The three of them exchanged puzzled looks before bursting out laughing.
“Are you sure you should be standing in front of a veterinary clinic and not Bellerive?” Makayla giggled.
“I am not crazy. I just need to check something.”
“You sound crazy and I am tired,” Eden said as she moved past him.
Oliver clutched her arm desperately.
“Hey!” Eden took his hand off her arm and spun to his back, pinning his hand between his shoulder blades. She then pushed him forward and pressed him to the wall as a painful grunt escaped Oliver. “Who is this psycho? Today is not the day to mess with me,” she pulled his hand tighter.
Lessie appeared next to them. “No day is a good day to mess with you. Let him go,” she tapped Eden.
Oliver tapped the wall with his other hand, groaning painfully.
“Eden,” Lessie pleaded.
“I don’t think your dog is the only one that is malnourished.” She let go of him and walked away inside the clinic.
“She is not my dog,” Oliver responded, as he massaged his shoulder.
“Are you okay?” Lessie asked kindly.
“Lessie!” Eden called her from inside the clinic.
“Use an ice pack to relieve the discomfort.” Lessie massaged Oliver’s sore shoulder hesitantly. “Goodnight. Urgh! “I need to pee,” she hopped inside.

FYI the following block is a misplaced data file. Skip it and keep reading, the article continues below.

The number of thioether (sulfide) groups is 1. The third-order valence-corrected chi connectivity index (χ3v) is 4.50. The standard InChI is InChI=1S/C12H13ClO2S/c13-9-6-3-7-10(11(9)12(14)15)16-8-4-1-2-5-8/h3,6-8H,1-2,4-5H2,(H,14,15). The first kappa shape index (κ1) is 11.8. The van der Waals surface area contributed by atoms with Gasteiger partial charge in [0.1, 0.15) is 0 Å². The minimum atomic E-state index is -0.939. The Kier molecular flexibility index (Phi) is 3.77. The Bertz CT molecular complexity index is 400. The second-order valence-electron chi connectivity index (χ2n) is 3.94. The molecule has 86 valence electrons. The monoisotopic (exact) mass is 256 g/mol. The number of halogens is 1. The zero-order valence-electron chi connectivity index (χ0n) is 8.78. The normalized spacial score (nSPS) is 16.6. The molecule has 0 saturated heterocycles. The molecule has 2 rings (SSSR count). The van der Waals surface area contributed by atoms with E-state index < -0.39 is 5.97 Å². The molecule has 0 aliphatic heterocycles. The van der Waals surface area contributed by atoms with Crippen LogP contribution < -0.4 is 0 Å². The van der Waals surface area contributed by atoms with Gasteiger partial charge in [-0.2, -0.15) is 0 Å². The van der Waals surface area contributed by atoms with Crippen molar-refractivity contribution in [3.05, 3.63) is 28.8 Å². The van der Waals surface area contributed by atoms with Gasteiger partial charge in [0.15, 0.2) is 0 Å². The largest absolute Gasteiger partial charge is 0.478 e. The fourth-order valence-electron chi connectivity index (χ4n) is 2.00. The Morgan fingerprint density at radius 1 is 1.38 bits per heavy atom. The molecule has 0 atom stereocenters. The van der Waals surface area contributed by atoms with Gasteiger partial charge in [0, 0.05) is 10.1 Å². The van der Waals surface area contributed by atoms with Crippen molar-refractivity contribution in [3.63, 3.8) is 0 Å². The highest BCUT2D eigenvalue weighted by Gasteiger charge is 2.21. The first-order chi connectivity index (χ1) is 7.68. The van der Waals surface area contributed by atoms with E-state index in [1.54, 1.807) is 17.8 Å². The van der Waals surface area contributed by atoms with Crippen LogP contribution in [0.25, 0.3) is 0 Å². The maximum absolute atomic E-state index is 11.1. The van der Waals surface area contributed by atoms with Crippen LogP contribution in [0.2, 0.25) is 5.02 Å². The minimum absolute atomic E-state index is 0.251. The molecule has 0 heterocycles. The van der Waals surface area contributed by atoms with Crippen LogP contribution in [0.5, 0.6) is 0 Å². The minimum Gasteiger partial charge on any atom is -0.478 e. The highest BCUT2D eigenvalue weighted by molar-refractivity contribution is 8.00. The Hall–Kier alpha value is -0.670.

Though his shoulder ached, he was more interested in his hands and the fact that he did not see the vision of Eden’s death when he touched her. “This is… amazing,” he said alone in the dark. “How is this even possible?” he wondered, laughing.
Eden has suddenly become the most fascinating person in the universe to him.
Oliver stepped out of his car onto the concrete-floored garage. He was going to lock the car when a faint whimper reminded him of the puppy in his front seat. She scurried to the driver’s seat and perched her forelegs on the window, wiping her thin tongue over her nose. Oliver contemplated abandoning her in the car. Darn it! He wasn’t that heartless. Like picking up a dripping towel, he hoisted her by the ribs and went to the front door. He clutched the paper bag containing her drugs in his armpit and punched in his door passcode to unlock it.